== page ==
Russia threatens to 'react' against EU sanctions

"If they (new sanctions) are implemented of course there will be a reaction from our side," the Russian Foreign Ministry said in a statement.

Russia threatens to 'react' against EU sanctions

World Bulletin / News Desk

Russia's Foreign Ministry vowed on Saturday to react if the European Union implements new sanctions against Moscow over its role in the Ukraine crisis.

"If they (new sanctions) are implemented of course there will be a reaction from our side," the ministry said in a statement.

The Russian foreign ministry said the EU was "practically sending a signal of direct support to the 'party of war' in Kiev."

Its statement added, "Instead of feverishly searching for ways to hurt the economies of its own countries and Russia, the European Union would do better to work on supporting the economic revival of the Donbas region."



The EU announced the additional measures late on Friday but said they could be suspended if Moscow withdraws its troops from Ukraine and observes a newly agreed ceasefire in eastern Ukraine.

The new sanctions include adding a further 24 people to a list of people barred from entry to the 28-nation bloc and whose assets are frozen. They are due to be implemented on Monday.

Some provisions will make it harder for Russian state-owned firms to raise finance in the EU. Diplomats expect them to hit, among others, the oil company Rosneft and units of Gazprom, though not the gas firm itself, a main supplier to the EU.

"The ambassadors agreed on a package of sanctions against persons and sectors of the Russian economy," one senior EU diplomat involved in the talks told Reuters.

"The implementation is expected on Monday," the diplomat said. "A ceasefire must hold for sanctions to be lifted."


Earlier, diplomats spoke of possibly postponing the sanctions coming into force for up to a week to give President Vladimir Putin time to show he was resolving the conflict. But impatience with Russia's ambiguity in the Ukraine conflict won.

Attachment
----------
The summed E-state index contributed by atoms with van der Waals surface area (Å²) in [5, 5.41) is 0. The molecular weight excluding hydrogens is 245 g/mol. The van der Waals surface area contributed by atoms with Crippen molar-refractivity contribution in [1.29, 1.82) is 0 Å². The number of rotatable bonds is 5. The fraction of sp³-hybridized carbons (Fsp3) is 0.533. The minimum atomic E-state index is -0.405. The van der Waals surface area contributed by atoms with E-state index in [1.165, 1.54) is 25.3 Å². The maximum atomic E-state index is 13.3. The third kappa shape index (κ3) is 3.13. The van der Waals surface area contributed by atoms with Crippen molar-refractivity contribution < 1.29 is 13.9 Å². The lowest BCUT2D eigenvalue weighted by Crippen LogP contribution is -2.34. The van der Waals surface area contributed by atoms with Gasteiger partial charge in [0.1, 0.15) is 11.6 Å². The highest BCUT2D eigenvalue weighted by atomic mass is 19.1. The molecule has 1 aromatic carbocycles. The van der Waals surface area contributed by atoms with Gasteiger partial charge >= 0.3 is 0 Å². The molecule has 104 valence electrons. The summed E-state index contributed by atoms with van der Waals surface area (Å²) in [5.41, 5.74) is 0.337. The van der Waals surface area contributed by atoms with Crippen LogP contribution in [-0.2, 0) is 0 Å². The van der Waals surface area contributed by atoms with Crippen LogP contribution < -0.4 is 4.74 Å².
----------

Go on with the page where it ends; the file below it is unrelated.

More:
Confirming the deal should take effect on Monday, the presidents of the European Commission, the EU's executive, and of the European Council, which groups the 28 governments, said: "It will give the European Union an effective tool, which should allow us to provide a response within a short time span. It will increase the effectiveness of the measures already in place."

Commission President Jose Manuel Barroso and Council President Herman Van Rompuy said: "It will also reinforce the principle that EU sanctions are directed at promoting a change of course in Russia's actions in Ukraine."

Ukrainian government representatives and pro-Russian rebels agreed to declare a ceasefire on Friday at talks in Minsk, the first such breakthrough in the five-month war, but German Chancellor Angela Merkel said signing the deal was not in itself enough to halt sanctions.

Merkel told a news conference at a NATO summit that it would have to be verified whether the ceasefire was being implemented, whether Russian troops were being withdrawn and whether a buffer zone was established. "Everything is in flux," she said.

"Therefore we should expect that these sanctions could indeed be put into force, but with the proviso that they can be suspended again if this process really takes place," Merkel said.

Britain also backed such a solution.

The European Union and United States imposed sanctions against Russia after Moscow annexed Ukraine's Crimea peninsula in March, and tightened them since then, accusing Russia of supporting pro-Russian separatists in Ukraine's east.

The latest wave of sanctions was announced after Western countries said they believed Russia had sent ground troops into Ukraine, helping the rebels with a major advance last week.

Güncelleme Tarihi: 06 Eylül 2014, 16:25